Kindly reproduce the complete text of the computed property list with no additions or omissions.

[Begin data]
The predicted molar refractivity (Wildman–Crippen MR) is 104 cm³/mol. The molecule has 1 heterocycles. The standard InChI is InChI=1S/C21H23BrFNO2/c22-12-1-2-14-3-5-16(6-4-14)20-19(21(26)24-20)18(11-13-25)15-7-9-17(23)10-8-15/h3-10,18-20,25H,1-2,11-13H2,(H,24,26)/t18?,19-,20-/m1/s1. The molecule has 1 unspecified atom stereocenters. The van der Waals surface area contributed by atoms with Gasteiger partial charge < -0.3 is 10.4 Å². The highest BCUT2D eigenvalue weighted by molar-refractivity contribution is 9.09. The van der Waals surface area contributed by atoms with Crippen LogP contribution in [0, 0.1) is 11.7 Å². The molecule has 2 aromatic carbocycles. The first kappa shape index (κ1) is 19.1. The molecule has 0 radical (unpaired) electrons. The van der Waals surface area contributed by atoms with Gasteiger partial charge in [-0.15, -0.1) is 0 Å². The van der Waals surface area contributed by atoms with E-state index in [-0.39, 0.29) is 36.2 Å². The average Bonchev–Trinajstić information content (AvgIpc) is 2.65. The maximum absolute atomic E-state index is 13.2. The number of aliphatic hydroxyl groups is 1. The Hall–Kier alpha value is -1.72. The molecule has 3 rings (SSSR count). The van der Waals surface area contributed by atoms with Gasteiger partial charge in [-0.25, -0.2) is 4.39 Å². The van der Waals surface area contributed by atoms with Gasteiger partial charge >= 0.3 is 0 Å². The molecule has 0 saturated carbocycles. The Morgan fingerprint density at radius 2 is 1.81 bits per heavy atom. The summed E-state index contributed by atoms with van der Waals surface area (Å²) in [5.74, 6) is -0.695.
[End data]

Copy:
The predicted molar refractivity (Wildman–Crippen MR) is 104 cm³/mol. The molecule has 1 heterocycles. The standard InChI is InChI=1S/C21H23BrFNO2/c22-12-1-2-14-3-5-16(6-4-14)20-19(21(26)24-20)18(11-13-25)15-7-9-17(23)10-8-15/h3-10,18-20,25H,1-2,11-13H2,(H,24,26)/t18?,19-,20-/m1/s1. The molecule has 1 unspecified atom stereocenters. The van der Waals surface area contributed by atoms with Gasteiger partial charge < -0.3 is 10.4 Å². The highest BCUT2D eigenvalue weighted by molar-refractivity contribution is 9.09. The van der Waals surface area contributed by atoms with Crippen LogP contribution in [0, 0.1) is 11.7 Å². The molecule has 2 aromatic carbocycles. The first kappa shape index (κ1) is 19.1. The molecule has 0 radical (unpaired) electrons. The van der Waals surface area contributed by atoms with Gasteiger partial charge in [-0.15, -0.1) is 0 Å². The van der Waals surface area contributed by atoms with E-state index in [-0.39, 0.29) is 36.2 Å². The average Bonchev–Trinajstić information content (AvgIpc) is 2.65. The maximum absolute atomic E-state index is 13.2. The number of aliphatic hydroxyl groups is 1. The Hall–Kier alpha value is -1.72. The molecule has 3 rings (SSSR count). The van der Waals surface area contributed by atoms with Gasteiger partial charge in [-0.25, -0.2) is 4.39 Å². The van der Waals surface area contributed by atoms with Gasteiger partial charge >= 0.3 is 0 Å². The molecule has 0 saturated carbocycles. The Morgan fingerprint density at radius 2 is 1.81 bits per heavy atom. The summed E-state index contributed by atoms with van der Waals surface area (Å²) in [5.74, 6) is -0.695.